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Certification Marks: Decision Affirmed by Court of Appeal

An earlier blog discussed a Federal Court decision, agreeing with a decision of the Registrar of Trade-marks and preventing the registration of a certification mark, HALLOUMI, in association with cheese.  In The Ministry of Commerce and Industry of the Republic of Cyprus v. International Cheese Council of Canada, the Federal Court of Appeal affirmed the decision.

The Trade-marks Act defines a certification mark as a type of trademark and sets up a specific regime for its adoption and registration by a person not engaged in the manufacture, sale, leasing or hiring of the wares or services in question, who wishes to license others to use the marks.  With wares a certification mark is intended to signify character or quality, working conditions, the class of persons producing the wares or the area they are produced.

The opponent successfully established that HALLOUMI could not be registered pursuant to section 12(1)(b) of the Trade-marks Act, which precludes registration of a mark contrary to section 10, namely a mark that has by ordinary and bona fide usage become recognized in Canada as designating, among other things, a kind of wares.  The evidence established such usage with regards to the cheese at issue.

On appeal to the Court of Appeal, the Cyprus Ministry of Commerce and Industry argued that the relevant date for an opposition based on section 10 was other than the date of the Registrar’s decision and that the judge had failed to apply the proper burden of proof and assess the evidence.  However, none of these arguments succeeded and the registration was not allowed.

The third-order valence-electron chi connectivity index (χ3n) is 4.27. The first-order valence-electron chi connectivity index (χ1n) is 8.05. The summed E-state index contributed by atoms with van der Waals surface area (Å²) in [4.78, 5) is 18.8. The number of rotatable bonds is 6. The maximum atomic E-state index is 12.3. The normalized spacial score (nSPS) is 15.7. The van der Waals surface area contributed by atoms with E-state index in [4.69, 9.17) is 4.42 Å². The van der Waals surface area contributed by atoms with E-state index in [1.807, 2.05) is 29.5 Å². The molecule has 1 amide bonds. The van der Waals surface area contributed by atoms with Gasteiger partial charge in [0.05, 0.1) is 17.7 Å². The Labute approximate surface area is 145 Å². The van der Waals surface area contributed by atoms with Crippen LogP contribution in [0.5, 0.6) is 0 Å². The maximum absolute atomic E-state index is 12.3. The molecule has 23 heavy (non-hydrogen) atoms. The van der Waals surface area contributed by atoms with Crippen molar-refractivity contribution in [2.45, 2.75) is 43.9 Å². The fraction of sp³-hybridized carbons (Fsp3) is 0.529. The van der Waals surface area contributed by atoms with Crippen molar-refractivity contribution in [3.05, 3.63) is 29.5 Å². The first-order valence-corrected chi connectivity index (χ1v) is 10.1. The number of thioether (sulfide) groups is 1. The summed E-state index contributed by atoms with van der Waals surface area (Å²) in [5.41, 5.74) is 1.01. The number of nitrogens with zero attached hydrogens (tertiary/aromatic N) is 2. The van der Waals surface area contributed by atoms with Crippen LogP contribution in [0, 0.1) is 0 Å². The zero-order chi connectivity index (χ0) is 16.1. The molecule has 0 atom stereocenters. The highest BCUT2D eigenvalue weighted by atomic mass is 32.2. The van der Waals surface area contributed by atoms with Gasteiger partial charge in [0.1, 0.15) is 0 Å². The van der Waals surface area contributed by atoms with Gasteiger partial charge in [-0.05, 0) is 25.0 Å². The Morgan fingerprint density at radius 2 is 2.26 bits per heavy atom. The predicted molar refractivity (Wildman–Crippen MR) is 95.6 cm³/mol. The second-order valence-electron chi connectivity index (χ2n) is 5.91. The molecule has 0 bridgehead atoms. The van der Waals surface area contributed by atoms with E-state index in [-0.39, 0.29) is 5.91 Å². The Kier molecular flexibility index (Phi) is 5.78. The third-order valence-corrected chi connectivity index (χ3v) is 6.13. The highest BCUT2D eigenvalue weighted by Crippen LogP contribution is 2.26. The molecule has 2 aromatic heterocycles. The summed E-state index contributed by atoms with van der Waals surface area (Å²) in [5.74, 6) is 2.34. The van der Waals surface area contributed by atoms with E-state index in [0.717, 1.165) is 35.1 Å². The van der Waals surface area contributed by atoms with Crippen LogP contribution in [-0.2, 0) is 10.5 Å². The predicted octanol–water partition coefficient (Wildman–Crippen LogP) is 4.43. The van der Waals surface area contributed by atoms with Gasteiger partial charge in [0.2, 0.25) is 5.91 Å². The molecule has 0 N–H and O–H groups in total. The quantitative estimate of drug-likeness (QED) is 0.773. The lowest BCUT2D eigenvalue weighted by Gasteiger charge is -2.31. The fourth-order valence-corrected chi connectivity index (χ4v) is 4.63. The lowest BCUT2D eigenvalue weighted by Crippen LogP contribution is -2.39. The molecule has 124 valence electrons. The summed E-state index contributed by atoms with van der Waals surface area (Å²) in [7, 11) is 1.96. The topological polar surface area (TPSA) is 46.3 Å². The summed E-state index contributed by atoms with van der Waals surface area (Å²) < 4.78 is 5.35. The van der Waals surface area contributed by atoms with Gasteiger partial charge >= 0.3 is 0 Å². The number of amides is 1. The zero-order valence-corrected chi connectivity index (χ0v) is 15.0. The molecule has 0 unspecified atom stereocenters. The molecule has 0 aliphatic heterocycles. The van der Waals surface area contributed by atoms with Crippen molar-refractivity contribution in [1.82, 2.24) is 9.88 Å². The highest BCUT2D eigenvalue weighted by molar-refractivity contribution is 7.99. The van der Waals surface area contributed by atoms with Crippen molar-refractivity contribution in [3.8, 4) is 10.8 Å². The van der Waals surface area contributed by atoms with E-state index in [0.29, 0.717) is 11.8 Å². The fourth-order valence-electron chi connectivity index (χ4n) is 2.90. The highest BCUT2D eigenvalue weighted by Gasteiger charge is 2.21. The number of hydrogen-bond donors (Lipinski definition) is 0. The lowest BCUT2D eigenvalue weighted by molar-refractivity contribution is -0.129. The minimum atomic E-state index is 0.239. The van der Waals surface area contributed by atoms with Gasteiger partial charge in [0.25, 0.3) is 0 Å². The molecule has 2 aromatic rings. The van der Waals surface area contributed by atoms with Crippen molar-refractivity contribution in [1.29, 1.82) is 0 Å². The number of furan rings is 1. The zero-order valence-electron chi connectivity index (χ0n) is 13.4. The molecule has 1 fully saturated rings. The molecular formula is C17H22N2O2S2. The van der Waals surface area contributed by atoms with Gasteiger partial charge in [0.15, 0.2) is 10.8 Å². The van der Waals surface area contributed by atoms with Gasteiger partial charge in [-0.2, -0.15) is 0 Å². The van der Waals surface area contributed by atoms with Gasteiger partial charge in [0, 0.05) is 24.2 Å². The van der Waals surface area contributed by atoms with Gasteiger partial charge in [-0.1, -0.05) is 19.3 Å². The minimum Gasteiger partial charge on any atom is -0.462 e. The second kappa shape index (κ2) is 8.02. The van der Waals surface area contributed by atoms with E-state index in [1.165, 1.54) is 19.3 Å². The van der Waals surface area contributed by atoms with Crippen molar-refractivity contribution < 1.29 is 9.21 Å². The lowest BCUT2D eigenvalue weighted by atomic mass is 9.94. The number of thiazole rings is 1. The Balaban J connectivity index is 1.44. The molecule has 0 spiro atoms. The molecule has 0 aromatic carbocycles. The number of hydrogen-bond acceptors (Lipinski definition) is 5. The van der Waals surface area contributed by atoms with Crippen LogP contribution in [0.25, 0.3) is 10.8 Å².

Sunrise For .xxx Domains Is Now Open

As reported in our recent Knowledge Bytes publication, today marks the beginning of the Sunrise period for the new .xxx domain.   Owners of registered trademarks who are not part of the adult entertainment industry may and should apply to block their registered marks from becoming part of a domain name with the new .xxx generic top level domain.  This Sunrise period is in effect until October 28, 2011.  Different Registrars are charging different amounts for this service, so shop around.

CIPO Approves New Wares and Services Descriptions

The Canadian Intellectual Property Office (CIPO) today announced the approval of over 500 new or changed wares (goods) and services descriptions in its online Wares and Services Manual.   This is the Manual that the CIPO Examiners refer to when reviewing applications for registration of trade-marks under the Trade-marks Act (the Act).   Under Section 30(a) of the Act, an applicant is required to describe its claimed wares and services in ordinary commercial terms. 

While certainly not exhaustive of all of the descriptions that an Examiner will consider to be acceptable, if an applicant’s wares and services can fit within the approved descriptions in the Manual, the processing of the application is likely to be much smoother.  

The complete list of descriptions that were approved as of today can be accessed by typing the query “2011-09-07” as a search term in the online Wares and Services Manual.  These changes relate almost entirely to descriptions of wares, with only a few new service descriptions.  Notable changes to the services descriptions include “online social networking services”, “real estate development” and “resort services”.  This is somewhat disappointing in that rapid ongoing changes in online service delivery (e.g. social media, cloud computing, outsourcing and the like) and technology continue to far outpace changes to the Wares and Services Manual and challenges often arise in attempting to obtain approval for descriptions of new wares and services.